What embedded development tool do you want?

Wednesday, December 14th, 2011 by Robert Cravotta

Over the years, embedded development tools seem to deliver more capabilities at lower price points. Over the years, $40,000+ development workstations and $10,000+ in-circuit emulators have given way to tools that are lower in cost and more capable. Compilers can produce production quality code in record compilation times by arming the compilation activity across a networked farm of workstations with available processing bandwidth. IDE’s (integrated development environments) greatly improve the productivity of developers by seamlessly automating the process of switching between editing and debugging software on a workstation and target system. Even stepping through software execution backwards to track down the source of difficult bugs has been possible for several years.

The tools available today make it a good time to be an embedded developer. But can the tools be even better? We are fast approaching the end of one year and the beginning of the next, and this often marks an opportunity to propose your wish items for the department or project budget. When I meet with development tool providers, I always ask what directions they are pushing their future tools development. In this case, I am looking for something that goes beyond faster and more towards assisting the developer with analyzing their system.

One tool capability that I would like to see more of is a simulator/profiler feedback based compiler tool that enables you to quickly explore many different ways to partition your system across multiple processors. Embedded systems have been using multiple processors in the same design for decades, but I think the trend is accelerating to include even more processors (even in the same package) than before to squeeze out costs and energy efficiency as well as to handle increasingly complex operating scenarios.

This partition exploration tool goes beyond those current tools that perform multiple compilations with various compiler switches and presents you with a code size versus performance trade-off. This tool should help developers understand how a particular partitioning approach will or will not affect the performance and robustness of a design. Better yet, the tool would assist in automating how to explore different partitioning approaches so that developers could explore dozens (or more) partitioning implementations instead of the small handful that can be done on today’s tight schedules with an expert effectively doing the analysis by hand. I suspect this type of capability would provide a much needed productivity boost for developers to handle the growing complexity of tomorrow’s applications.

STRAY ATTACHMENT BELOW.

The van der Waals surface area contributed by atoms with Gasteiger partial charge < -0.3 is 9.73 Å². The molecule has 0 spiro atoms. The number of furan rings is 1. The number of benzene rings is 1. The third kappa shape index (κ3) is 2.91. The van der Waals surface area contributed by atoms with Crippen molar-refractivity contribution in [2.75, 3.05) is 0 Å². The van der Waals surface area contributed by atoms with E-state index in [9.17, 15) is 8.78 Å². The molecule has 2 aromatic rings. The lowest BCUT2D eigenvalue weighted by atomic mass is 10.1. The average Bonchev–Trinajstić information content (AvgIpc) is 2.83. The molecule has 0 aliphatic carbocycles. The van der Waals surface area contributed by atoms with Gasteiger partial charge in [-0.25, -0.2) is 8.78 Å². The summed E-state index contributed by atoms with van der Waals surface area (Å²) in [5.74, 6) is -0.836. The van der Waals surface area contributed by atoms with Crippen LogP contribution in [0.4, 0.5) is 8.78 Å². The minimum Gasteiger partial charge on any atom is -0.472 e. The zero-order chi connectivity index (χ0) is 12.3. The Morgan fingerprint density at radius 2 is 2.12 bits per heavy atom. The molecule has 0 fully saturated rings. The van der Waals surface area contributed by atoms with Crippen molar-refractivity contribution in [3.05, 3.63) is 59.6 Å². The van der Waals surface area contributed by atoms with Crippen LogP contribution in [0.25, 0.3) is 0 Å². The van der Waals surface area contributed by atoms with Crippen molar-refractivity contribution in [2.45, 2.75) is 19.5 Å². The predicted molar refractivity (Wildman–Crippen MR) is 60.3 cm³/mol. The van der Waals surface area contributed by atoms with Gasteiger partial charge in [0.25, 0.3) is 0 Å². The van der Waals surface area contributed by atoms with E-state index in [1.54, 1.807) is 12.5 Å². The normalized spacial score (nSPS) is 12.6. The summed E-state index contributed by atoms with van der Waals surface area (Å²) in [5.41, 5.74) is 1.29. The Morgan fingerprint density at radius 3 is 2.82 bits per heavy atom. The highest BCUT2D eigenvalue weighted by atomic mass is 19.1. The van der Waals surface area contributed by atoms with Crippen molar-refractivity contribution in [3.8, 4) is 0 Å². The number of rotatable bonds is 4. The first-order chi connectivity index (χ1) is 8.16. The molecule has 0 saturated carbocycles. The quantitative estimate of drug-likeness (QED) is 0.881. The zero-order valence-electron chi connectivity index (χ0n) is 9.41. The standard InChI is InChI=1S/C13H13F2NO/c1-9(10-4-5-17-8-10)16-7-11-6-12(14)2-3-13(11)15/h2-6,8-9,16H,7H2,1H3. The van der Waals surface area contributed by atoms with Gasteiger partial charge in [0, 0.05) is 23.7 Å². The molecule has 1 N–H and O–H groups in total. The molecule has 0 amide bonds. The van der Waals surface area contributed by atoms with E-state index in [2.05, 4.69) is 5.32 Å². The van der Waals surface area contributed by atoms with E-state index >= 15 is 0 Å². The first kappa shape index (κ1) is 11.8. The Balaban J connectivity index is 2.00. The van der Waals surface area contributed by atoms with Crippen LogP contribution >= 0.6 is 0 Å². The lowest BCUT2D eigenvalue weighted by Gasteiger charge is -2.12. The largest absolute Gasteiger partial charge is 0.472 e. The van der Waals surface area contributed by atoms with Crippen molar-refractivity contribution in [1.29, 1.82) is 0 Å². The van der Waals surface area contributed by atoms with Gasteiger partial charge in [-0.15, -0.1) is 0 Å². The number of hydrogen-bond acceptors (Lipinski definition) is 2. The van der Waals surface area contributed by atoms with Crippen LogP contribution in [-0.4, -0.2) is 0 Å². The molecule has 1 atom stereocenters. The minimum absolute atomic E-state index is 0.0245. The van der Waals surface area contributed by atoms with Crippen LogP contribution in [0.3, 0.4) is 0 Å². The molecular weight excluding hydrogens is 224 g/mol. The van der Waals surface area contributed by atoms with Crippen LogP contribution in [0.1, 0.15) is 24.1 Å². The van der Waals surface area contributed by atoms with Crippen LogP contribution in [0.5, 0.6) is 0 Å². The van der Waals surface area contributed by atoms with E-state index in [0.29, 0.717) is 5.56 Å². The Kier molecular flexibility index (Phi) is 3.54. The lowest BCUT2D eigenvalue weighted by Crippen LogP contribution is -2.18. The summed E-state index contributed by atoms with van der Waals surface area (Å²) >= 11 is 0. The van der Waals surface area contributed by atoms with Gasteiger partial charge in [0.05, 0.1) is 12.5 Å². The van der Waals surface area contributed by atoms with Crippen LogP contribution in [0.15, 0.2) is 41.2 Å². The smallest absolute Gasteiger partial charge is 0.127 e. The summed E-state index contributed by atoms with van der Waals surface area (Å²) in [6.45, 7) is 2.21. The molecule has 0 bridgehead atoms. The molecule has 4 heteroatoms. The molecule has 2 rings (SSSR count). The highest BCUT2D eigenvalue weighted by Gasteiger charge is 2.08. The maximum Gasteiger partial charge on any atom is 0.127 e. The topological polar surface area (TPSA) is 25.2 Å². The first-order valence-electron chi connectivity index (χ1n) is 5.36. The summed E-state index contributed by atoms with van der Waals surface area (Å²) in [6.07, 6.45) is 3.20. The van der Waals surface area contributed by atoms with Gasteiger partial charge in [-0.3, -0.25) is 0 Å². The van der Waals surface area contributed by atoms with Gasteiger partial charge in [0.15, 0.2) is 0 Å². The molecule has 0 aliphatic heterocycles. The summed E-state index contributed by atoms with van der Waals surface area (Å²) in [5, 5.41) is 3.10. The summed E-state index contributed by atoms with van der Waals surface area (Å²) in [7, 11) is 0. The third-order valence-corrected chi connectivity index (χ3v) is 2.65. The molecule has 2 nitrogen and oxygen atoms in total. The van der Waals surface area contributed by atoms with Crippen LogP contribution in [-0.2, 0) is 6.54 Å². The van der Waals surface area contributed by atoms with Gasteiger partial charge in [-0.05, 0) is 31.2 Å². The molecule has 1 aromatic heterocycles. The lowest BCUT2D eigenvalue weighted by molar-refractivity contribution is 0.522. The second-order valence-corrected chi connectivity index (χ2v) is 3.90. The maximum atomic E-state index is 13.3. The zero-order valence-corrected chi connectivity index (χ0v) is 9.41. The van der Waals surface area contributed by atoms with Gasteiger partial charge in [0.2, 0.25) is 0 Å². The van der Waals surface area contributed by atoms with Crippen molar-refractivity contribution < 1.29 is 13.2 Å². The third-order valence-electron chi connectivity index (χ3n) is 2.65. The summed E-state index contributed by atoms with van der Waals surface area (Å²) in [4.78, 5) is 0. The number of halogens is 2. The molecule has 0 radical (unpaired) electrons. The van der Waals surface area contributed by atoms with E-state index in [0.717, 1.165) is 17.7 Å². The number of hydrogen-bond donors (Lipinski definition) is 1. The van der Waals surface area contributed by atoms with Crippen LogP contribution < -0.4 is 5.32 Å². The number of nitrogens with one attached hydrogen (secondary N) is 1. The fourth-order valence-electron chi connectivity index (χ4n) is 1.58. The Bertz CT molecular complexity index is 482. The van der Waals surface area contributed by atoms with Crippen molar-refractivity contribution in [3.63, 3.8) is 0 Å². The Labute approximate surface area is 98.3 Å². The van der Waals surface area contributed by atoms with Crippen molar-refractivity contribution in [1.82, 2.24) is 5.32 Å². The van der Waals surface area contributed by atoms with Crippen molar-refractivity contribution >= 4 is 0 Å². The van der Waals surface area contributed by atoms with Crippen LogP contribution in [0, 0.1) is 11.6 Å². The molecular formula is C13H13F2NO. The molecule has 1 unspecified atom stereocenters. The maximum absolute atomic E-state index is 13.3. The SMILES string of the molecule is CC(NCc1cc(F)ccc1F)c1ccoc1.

Is there an embedded development tool that lifts your productivity to new heights such that you would recommend to your management that every member of your team had it? Is there a capability you wish your development tools had that isn’t quite available yet? What are the top one to three development tools you would recommend as must-have for embedded developers?


3 Responses to “What embedded development tool do you want?”

  1. Paul A. Clayton says:

    This feature may already be present in existing tools, but it seems that it would be useful to have a software compilation system that could prove the equivalence of a simple, easily understood encoding and a more obscure, highly optimized form. (This would seem to require support for preconditions and the like since many optimizations are dependent on special knowledge that is not expressed in standard C source code.)

    Generating a specification based in the English language which can be used for formal verification is very likely impractical, but generating a correct simple C-like language specification and proving equivalence may be practical.

    Along similar lines libraries and portable code might benefit from a means of providing multiple ‘overloadable’ implementations for which the compiler could prove equivalence and from which the compiler could choose an optimal implementation for a given target use and goals, ISA, processor microarchitecture, and system features. Ideally, the tools could even suggest updates of a variant implementation when a change in the canonical implementation breaks the variant (as well as detecting the breaking), possibly even feeding back to the developer that a specific small change will ‘break’ many variants so that the developer can make a more informed decision about whether the change is worthwhile or an alternative is appropriate. Such a system might make maintaining code with many optimizing variations practical.

    (I am just a thinker not even a programmer so the above might not be practical or useful.)

  2. Hi Robert,

    great article … here’s my answer to your question:

    Code Composer Studio v5.1 is great for all customers using TI products from low power MSP430 up to high performance C6000 multicore architectures. CCS is based on the latest version of Eclipse with no modifications. This allows customers to integrate a wide range of 3rd party plugins and allows upgrades of open source components of CCS. See a introduction video here:


    CToolsLib provides a set of fundamental libraries for the configuration and control of debug and profiling trace modules common to high performance C6000 multicore and OMAP devices. See more details here:


    And there are advanced Emulators that allow you to perform Program Counter Trace which is natively supported in CCS and supplemented by the CToolsLib functionality:


    Kind regards,

    one and zero

  3. B.E. @ TI says:

    Great article and read Robert and have a Happy Holiday!

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